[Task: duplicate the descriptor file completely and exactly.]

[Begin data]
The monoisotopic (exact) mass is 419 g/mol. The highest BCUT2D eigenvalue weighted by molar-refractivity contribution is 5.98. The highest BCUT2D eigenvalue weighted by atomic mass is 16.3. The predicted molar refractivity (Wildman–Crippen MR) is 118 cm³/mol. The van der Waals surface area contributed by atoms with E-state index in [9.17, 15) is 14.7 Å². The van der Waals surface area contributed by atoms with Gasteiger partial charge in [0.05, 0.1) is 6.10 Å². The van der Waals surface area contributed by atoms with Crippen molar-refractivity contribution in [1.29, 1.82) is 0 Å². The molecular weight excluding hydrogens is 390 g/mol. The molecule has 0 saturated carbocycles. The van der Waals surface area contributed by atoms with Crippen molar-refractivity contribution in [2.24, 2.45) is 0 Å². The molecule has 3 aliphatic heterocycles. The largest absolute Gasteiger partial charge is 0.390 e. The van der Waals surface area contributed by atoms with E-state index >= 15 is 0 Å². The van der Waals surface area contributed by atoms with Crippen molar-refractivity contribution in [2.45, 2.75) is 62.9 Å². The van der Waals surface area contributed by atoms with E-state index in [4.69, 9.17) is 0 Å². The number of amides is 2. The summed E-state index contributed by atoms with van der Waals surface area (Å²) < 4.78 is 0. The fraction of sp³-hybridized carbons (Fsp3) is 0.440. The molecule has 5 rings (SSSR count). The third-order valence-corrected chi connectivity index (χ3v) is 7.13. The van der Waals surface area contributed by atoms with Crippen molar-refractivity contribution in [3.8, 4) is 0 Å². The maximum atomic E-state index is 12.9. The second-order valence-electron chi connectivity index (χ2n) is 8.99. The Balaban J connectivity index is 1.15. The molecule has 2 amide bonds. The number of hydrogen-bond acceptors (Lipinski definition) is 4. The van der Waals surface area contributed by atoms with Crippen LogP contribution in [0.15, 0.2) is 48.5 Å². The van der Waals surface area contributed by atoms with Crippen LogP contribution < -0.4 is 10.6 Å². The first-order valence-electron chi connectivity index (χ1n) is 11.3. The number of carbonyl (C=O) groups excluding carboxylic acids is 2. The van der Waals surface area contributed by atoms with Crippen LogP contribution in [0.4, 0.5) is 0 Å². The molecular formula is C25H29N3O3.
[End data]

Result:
The monoisotopic (exact) mass is 419 g/mol. The highest BCUT2D eigenvalue weighted by molar-refractivity contribution is 5.98. The highest BCUT2D eigenvalue weighted by atomic mass is 16.3. The predicted molar refractivity (Wildman–Crippen MR) is 118 cm³/mol. The van der Waals surface area contributed by atoms with E-state index in [9.17, 15) is 14.7 Å². The van der Waals surface area contributed by atoms with Gasteiger partial charge in [0.05, 0.1) is 6.10 Å². The van der Waals surface area contributed by atoms with Crippen molar-refractivity contribution in [1.29, 1.82) is 0 Å². The molecular weight excluding hydrogens is 390 g/mol. The molecule has 0 saturated carbocycles. The van der Waals surface area contributed by atoms with Crippen molar-refractivity contribution in [2.24, 2.45) is 0 Å². The molecule has 3 aliphatic heterocycles. The largest absolute Gasteiger partial charge is 0.390 e. The van der Waals surface area contributed by atoms with E-state index >= 15 is 0 Å². The van der Waals surface area contributed by atoms with Crippen molar-refractivity contribution in [2.45, 2.75) is 62.9 Å². The van der Waals surface area contributed by atoms with E-state index in [4.69, 9.17) is 0 Å². The number of amides is 2. The summed E-state index contributed by atoms with van der Waals surface area (Å²) < 4.78 is 0. The fraction of sp³-hybridized carbons (Fsp3) is 0.440. The molecule has 5 rings (SSSR count). The third-order valence-corrected chi connectivity index (χ3v) is 7.13. The van der Waals surface area contributed by atoms with Crippen molar-refractivity contribution in [3.8, 4) is 0 Å². The maximum atomic E-state index is 12.9. The second-order valence-electron chi connectivity index (χ2n) is 8.99. The Balaban J connectivity index is 1.15. The molecule has 2 amide bonds. The number of hydrogen-bond acceptors (Lipinski definition) is 4. The van der Waals surface area contributed by atoms with Crippen LogP contribution in [0.15, 0.2) is 48.5 Å². The van der Waals surface area contributed by atoms with Crippen LogP contribution < -0.4 is 10.6 Å². The first-order valence-electron chi connectivity index (χ1n) is 11.3. The number of carbonyl (C=O) groups excluding carboxylic acids is 2. The van der Waals surface area contributed by atoms with Crippen LogP contribution in [0.4, 0.5) is 0 Å². The molecular formula is C25H29N3O3.